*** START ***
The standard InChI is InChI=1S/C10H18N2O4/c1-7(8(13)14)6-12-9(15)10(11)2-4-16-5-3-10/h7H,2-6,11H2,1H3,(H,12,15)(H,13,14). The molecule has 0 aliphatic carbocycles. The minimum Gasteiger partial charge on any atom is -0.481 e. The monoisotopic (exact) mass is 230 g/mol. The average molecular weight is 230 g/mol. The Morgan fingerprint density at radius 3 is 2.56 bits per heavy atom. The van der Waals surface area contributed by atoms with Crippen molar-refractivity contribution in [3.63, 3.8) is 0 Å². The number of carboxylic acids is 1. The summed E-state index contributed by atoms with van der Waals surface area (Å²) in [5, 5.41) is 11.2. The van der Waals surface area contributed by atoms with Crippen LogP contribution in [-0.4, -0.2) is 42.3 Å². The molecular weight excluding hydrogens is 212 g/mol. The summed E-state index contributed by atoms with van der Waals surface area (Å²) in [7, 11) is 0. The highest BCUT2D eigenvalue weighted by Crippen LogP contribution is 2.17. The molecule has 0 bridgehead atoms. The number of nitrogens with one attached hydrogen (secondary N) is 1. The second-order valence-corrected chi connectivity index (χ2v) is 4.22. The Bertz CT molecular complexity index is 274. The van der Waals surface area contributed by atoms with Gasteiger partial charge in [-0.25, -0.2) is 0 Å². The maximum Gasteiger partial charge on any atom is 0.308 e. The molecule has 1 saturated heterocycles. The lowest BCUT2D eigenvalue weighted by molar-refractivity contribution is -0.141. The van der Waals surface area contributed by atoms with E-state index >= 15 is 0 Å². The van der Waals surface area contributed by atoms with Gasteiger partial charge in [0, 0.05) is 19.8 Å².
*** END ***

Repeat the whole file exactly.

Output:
The standard InChI is InChI=1S/C10H18N2O4/c1-7(8(13)14)6-12-9(15)10(11)2-4-16-5-3-10/h7H,2-6,11H2,1H3,(H,12,15)(H,13,14). The molecule has 0 aliphatic carbocycles. The minimum Gasteiger partial charge on any atom is -0.481 e. The monoisotopic (exact) mass is 230 g/mol. The average molecular weight is 230 g/mol. The Morgan fingerprint density at radius 3 is 2.56 bits per heavy atom. The van der Waals surface area contributed by atoms with Crippen molar-refractivity contribution in [3.63, 3.8) is 0 Å². The number of carboxylic acids is 1. The summed E-state index contributed by atoms with van der Waals surface area (Å²) in [5, 5.41) is 11.2. The van der Waals surface area contributed by atoms with Crippen LogP contribution in [-0.4, -0.2) is 42.3 Å². The molecular weight excluding hydrogens is 212 g/mol. The summed E-state index contributed by atoms with van der Waals surface area (Å²) in [7, 11) is 0. The highest BCUT2D eigenvalue weighted by Crippen LogP contribution is 2.17. The molecule has 0 bridgehead atoms. The number of nitrogens with one attached hydrogen (secondary N) is 1. The second-order valence-corrected chi connectivity index (χ2v) is 4.22. The Bertz CT molecular complexity index is 274. The van der Waals surface area contributed by atoms with Gasteiger partial charge in [-0.25, -0.2) is 0 Å². The maximum Gasteiger partial charge on any atom is 0.308 e. The molecule has 1 saturated heterocycles. The lowest BCUT2D eigenvalue weighted by molar-refractivity contribution is -0.141. The van der Waals surface area contributed by atoms with E-state index >= 15 is 0 Å². The van der Waals surface area contributed by atoms with Gasteiger partial charge in [0, 0.05) is 19.8 Å².